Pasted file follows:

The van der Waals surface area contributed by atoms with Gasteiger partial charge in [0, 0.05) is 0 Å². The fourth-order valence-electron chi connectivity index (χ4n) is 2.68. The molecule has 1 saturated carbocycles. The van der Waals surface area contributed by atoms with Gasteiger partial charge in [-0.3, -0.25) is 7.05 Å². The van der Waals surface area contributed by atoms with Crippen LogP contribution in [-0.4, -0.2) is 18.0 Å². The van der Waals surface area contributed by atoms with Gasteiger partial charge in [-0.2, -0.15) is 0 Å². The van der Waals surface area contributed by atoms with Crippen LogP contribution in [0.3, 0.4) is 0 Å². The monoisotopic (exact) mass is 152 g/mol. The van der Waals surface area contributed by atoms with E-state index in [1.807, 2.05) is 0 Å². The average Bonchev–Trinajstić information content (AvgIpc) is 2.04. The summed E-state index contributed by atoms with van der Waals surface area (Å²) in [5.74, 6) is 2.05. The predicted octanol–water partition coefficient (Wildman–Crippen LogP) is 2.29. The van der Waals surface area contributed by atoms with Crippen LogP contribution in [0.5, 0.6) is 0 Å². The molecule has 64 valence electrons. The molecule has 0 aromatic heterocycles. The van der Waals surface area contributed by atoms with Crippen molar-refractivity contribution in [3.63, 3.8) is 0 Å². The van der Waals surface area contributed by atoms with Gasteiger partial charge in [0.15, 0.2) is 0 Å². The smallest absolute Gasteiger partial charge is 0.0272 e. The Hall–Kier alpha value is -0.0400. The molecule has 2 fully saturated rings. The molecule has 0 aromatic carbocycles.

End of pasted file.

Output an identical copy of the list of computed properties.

The van der Waals surface area contributed by atoms with Gasteiger partial charge in [0, 0.05) is 0 Å². The fourth-order valence-electron chi connectivity index (χ4n) is 2.68. The molecule has 1 saturated carbocycles. The van der Waals surface area contributed by atoms with Gasteiger partial charge in [-0.3, -0.25) is 7.05 Å². The van der Waals surface area contributed by atoms with Crippen LogP contribution in [-0.4, -0.2) is 18.0 Å². The van der Waals surface area contributed by atoms with Gasteiger partial charge in [-0.2, -0.15) is 0 Å². The van der Waals surface area contributed by atoms with Crippen LogP contribution in [0.3, 0.4) is 0 Å². The monoisotopic (exact) mass is 152 g/mol. The van der Waals surface area contributed by atoms with E-state index in [1.807, 2.05) is 0 Å². The average Bonchev–Trinajstić information content (AvgIpc) is 2.04. The summed E-state index contributed by atoms with van der Waals surface area (Å²) in [5.74, 6) is 2.05. The predicted octanol–water partition coefficient (Wildman–Crippen LogP) is 2.29. The van der Waals surface area contributed by atoms with Crippen LogP contribution in [0.5, 0.6) is 0 Å². The molecule has 64 valence electrons. The molecule has 0 aromatic heterocycles. The van der Waals surface area contributed by atoms with Crippen molar-refractivity contribution in [3.63, 3.8) is 0 Å². The van der Waals surface area contributed by atoms with Gasteiger partial charge in [0.15, 0.2) is 0 Å². The smallest absolute Gasteiger partial charge is 0.0272 e. The Hall–Kier alpha value is -0.0400. The molecule has 2 fully saturated rings. The molecule has 0 aromatic carbocycles.